General Information About Kaposi Sarcoma
Kaposi sarcoma (KS) was first described in 1872 by the Hungarian dermatologist, Moritz Kaposi. From that time until the current human immunodeficiency virus (HIV) disease epidemic identified with the Acquired Immunodeficiency Syndrome (AIDS), KS remained a rare tumor. While most of the cases seen in Europe and North America have occurred in elderly men of Italian or Eastern European Jewish ancestry, the neoplasm also occurs in several other distinct populations: young black African adult males, prepubescent children, renal allograft recipients, and other patients receiving immunosuppressive therapy. The disseminated, fulminant form of KS associated with HIV disease is referred to as epidemic KS to distinguish it from the classic, African, and transplant-related varieties of the neoplasm. In addition, KS has been identified in homosexual men apart from the HIV disease epidemic.
Although the histopathology of the different types of the Kaposi tumor is essentially identical in all of these groups, the clinical manifestations and course of the disease differ dramatically. A key piece to the puzzle of KS pathogenesis was the 1994 discovery of a gamma herpes virus, human herpes virus type 8 (HHV-8), also known as Kaposi sarcoma herpes virus. HHV-8 was identified in KS tissue biopsies from virtually all patients with classic, African, transplant-related, and AIDS-associated KS but was absent from noninvolved tissue.[4-7]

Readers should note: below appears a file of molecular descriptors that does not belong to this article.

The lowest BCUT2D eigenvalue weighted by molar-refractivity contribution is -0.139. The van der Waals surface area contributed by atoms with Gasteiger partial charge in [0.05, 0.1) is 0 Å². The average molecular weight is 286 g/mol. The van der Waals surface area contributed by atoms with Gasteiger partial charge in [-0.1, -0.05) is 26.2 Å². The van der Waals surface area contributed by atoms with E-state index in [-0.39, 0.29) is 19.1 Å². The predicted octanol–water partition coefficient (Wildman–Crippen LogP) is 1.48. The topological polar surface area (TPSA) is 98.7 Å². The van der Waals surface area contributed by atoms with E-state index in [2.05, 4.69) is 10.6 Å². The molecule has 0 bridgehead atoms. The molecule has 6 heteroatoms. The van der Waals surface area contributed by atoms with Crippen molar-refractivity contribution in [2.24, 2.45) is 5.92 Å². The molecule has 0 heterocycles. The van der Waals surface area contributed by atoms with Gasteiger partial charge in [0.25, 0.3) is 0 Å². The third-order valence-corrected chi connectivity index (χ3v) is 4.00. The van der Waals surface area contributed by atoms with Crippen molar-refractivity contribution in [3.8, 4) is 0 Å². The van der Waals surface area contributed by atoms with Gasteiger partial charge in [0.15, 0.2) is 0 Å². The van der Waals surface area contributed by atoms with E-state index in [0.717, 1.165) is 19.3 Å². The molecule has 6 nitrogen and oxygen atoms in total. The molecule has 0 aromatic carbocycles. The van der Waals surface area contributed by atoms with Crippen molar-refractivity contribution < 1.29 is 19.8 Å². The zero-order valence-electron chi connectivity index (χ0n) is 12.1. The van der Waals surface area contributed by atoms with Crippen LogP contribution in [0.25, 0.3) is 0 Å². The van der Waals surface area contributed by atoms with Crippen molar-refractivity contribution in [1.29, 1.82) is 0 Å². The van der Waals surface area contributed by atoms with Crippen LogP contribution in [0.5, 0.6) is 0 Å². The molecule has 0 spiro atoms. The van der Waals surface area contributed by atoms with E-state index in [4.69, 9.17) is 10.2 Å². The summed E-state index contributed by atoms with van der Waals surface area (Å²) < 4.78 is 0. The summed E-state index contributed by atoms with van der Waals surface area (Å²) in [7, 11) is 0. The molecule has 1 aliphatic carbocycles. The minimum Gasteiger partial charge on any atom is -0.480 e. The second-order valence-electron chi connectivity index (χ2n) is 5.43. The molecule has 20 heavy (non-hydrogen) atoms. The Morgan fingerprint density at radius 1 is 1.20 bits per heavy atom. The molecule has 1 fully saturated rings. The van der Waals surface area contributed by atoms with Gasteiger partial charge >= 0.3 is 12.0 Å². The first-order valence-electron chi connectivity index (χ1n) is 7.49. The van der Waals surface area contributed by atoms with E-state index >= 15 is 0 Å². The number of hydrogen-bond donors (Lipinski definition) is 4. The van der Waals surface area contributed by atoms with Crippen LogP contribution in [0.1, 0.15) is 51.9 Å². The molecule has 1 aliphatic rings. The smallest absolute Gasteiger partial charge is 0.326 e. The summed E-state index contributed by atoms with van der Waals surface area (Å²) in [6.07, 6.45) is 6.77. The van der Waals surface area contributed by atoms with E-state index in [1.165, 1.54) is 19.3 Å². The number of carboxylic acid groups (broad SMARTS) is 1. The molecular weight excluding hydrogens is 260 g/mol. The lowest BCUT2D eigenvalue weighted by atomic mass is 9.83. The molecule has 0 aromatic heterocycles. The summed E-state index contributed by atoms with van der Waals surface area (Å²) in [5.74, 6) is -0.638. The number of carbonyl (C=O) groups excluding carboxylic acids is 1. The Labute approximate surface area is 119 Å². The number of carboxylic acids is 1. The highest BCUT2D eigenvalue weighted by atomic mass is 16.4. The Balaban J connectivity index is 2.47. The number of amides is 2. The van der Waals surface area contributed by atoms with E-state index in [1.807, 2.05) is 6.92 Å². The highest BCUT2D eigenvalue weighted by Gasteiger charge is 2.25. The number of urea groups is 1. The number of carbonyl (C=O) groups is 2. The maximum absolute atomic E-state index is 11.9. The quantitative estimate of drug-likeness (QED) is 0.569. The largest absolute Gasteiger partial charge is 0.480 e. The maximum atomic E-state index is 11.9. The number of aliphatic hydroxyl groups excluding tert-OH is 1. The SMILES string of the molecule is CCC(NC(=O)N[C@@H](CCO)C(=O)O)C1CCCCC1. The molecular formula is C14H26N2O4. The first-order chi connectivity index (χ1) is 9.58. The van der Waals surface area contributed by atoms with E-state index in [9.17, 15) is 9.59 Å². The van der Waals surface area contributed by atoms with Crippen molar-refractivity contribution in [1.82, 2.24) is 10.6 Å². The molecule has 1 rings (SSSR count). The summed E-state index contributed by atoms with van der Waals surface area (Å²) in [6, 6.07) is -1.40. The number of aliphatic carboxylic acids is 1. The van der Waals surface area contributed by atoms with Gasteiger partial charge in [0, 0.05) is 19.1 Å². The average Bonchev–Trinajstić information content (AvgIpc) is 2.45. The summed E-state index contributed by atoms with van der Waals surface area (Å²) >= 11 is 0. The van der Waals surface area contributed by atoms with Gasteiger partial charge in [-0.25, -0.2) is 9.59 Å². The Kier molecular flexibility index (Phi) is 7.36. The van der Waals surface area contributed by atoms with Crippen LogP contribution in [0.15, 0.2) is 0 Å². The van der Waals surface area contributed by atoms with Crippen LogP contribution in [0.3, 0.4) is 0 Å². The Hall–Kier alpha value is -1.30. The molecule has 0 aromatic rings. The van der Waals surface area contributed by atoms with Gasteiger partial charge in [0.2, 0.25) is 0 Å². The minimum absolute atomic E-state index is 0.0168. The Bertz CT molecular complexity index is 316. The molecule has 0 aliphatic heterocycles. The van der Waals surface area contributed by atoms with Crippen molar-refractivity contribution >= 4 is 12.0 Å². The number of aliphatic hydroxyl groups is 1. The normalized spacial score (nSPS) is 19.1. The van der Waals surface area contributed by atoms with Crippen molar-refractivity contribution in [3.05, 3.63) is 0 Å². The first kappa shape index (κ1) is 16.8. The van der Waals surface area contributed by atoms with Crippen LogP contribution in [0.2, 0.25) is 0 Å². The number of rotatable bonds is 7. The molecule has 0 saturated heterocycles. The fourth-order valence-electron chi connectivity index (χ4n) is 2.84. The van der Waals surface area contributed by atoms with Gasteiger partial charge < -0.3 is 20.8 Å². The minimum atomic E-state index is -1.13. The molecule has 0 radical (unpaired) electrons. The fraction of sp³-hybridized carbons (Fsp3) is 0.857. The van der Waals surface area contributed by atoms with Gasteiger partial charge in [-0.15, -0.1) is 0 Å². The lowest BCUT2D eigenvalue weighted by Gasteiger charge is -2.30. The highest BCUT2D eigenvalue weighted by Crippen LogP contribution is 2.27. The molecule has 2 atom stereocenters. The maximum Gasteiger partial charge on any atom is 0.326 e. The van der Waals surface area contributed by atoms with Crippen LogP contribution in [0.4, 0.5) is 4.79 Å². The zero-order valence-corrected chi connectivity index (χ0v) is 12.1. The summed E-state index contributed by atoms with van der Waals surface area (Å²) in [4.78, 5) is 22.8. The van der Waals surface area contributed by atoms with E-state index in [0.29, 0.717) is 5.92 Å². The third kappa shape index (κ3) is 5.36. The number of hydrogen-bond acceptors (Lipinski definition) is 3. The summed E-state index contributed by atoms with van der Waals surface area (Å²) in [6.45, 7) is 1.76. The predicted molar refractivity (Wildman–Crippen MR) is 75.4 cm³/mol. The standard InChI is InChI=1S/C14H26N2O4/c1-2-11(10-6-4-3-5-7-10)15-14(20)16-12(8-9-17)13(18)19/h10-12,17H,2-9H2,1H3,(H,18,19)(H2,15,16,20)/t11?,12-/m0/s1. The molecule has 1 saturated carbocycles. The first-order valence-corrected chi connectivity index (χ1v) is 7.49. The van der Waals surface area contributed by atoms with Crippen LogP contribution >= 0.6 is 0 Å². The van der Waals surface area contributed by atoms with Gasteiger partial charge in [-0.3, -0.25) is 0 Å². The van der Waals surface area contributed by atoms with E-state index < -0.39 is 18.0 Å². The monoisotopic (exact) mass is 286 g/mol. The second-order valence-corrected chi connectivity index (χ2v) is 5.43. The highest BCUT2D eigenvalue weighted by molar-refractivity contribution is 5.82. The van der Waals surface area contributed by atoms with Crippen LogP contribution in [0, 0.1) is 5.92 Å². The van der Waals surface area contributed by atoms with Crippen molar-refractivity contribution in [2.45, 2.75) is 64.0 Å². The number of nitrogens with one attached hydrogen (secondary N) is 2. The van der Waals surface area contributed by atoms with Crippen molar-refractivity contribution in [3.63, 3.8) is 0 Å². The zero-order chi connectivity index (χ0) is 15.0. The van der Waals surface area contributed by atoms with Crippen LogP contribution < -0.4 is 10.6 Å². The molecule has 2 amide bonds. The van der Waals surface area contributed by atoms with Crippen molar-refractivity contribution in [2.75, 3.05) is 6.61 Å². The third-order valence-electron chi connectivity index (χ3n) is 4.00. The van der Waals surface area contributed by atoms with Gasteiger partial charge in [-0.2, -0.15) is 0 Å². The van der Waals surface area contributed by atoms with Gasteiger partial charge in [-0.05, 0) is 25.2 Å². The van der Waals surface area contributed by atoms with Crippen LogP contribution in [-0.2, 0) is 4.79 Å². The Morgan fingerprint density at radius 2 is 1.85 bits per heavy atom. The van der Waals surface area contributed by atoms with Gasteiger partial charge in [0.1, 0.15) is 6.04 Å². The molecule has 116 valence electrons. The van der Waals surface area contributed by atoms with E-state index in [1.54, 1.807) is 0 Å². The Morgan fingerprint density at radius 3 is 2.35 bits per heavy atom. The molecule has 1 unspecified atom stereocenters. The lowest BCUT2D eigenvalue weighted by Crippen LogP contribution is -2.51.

Classic Kaposi Sarcoma
Considered a rare disease, classic KS occurs more often in males, with a ratio of approximately 10 to 15 males to 1 female. In North Americans and Europeans, the usual age at onset is between 50 and 70 years. Classic KS tumors usually present with one or more asymptomatic red, purple, or brown patches, plaques, or nodular skin lesions. The disease is often limited to single or multiple lesions usually localized to one or both lower extremities, especially involving the ankles and soles.
Classic KS most commonly runs a relatively benign, indolent course for 10 to 15 years or more, with slow enlargement of the original tumors and the gradual development of additional lesions. Venous stasis and lymphedema of the involved lower extremity are frequent complications. In long-standing cases, systemic lesions can develop along the gastrointestinal tract, in lymph nodes, and in other organs. The visceral lesions are generally asymptomatic and are most often discovered only at autopsy, though clinically, gastrointestinal bleeding can occur. As many as 33% of the patients with classic KS develop a second primary malignancy, which is most often non-Hodgkin lymphoma.[8-10]
African Kaposi Sarcoma